September can be one long, smoldering, continuation of summer. Just when your mind turns to thoughts of fall, the temperature gauge says it’s nowhere near. Why not take a trek to somewhere that’s always cool — underground!

Kartchner Caverns is less than an hour’s drive from Tucson and maintains a pleasant 70 degree average year-round. This “living,” growing cave complex is home to around 1,000-plus myotis velifer (common cave bat), and is both a fascinating destination for anyone interested in the lifestyle of bats, as well as aficionados of earth sciences.

Visitors have multiple options, depending upon whether they want to enjoy the great outdoors, as well as the amazing indoors. There are campsites available by reservation in the park, or if you want a more luxe experience, cabins for rental with queen beds, a/c and heating, microwave, mini-fridge and other amenities.

There are a variety of tours of the caverns that you can take, depending upon what you want to experience and how much time you have allotted. The “Rotunda/Throne” tour takes you along the original trail into the cave, and provides a view of the largest cave column formation in the state, dubbed “Kubla Khan.” The “Big Room” tour is available mid-October through mid-April and includes a little more time underground off a different branch of the cave passages. Note: You cannot take photos/video on those two tours, but if you’re a dedicated shutterbug, you can sign up for a “Photo” tour, taking place the third Saturday of each month.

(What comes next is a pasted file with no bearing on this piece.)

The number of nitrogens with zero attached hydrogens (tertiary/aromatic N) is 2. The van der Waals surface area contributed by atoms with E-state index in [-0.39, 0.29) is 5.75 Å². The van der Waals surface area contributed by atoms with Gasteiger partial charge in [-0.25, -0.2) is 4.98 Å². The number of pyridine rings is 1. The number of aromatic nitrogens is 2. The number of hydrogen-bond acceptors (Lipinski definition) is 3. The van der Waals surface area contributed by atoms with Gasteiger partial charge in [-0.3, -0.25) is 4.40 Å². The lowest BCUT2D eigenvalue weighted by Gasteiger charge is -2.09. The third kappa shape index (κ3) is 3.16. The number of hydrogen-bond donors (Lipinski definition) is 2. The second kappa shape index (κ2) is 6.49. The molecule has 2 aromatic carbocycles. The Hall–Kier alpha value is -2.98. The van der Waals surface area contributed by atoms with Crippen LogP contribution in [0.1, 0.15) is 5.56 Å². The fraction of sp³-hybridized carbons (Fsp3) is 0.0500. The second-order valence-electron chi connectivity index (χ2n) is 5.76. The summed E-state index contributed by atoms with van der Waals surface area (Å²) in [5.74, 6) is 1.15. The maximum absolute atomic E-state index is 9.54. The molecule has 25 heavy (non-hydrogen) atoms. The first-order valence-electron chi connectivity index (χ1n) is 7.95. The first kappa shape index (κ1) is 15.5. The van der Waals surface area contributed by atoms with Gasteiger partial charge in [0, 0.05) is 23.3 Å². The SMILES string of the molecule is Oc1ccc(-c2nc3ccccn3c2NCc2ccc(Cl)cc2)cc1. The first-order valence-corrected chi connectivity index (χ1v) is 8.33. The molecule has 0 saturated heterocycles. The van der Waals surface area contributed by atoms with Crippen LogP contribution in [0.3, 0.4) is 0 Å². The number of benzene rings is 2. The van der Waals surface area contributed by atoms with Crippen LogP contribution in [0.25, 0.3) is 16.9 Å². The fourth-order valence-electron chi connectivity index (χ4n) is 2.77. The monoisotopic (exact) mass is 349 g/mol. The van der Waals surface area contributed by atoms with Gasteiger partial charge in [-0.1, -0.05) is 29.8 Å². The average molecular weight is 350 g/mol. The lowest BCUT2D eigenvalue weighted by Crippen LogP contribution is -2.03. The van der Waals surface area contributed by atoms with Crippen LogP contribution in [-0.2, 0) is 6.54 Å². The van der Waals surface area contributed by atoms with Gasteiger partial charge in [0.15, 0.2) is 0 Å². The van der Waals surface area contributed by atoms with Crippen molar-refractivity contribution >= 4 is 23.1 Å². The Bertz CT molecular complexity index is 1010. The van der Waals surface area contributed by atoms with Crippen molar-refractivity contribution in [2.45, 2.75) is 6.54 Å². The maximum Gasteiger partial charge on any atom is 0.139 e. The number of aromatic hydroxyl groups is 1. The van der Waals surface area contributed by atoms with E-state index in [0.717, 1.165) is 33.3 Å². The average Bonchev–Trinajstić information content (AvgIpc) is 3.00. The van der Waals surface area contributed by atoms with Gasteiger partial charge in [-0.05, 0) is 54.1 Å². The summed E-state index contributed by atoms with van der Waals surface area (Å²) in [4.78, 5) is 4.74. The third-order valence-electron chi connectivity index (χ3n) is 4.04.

Whichever tour you choose, sign up online, and arrive at the park early so you have plenty of time to look around. The Discovery Center has a museum, gift shop, amphitheater, food concession and a theater where you can watch a 15-minute video about the discovery of the caverns. Because the cave stayed secret for many years, it was a major surprise to Arizonans to find out that there was such a location — untouched by vandals or thieves — just a few miles from Benson. Its discovery — and path to preservation — is thanks to Randy Tufts and Gary Tenen. Tufts, a geologist and scientist for NASA, had been investigating caves since he was a kid. He believed that there was an untouched limestone cave in the Whetstone Mountain range, and thanks to a tip from a miner, and some diligent exploration with fellow caver Tenen, they struck paydirt. A team including the Kartchner family (which owned the land), the Arizona State Parks Board and The Nature Conservancy helped to ensure that the caverns would be protected while also being open to the public.

Many visitors to Kartchner Caverns make a day or two of it by heading off to go birding in nearby Sierra Vista, or driving to Fort Huachuca to see the military museum. If the rough romance of the Old West is more your thing, Tombstone is only about 30 miles away, and Bisbee is about 50 miles.

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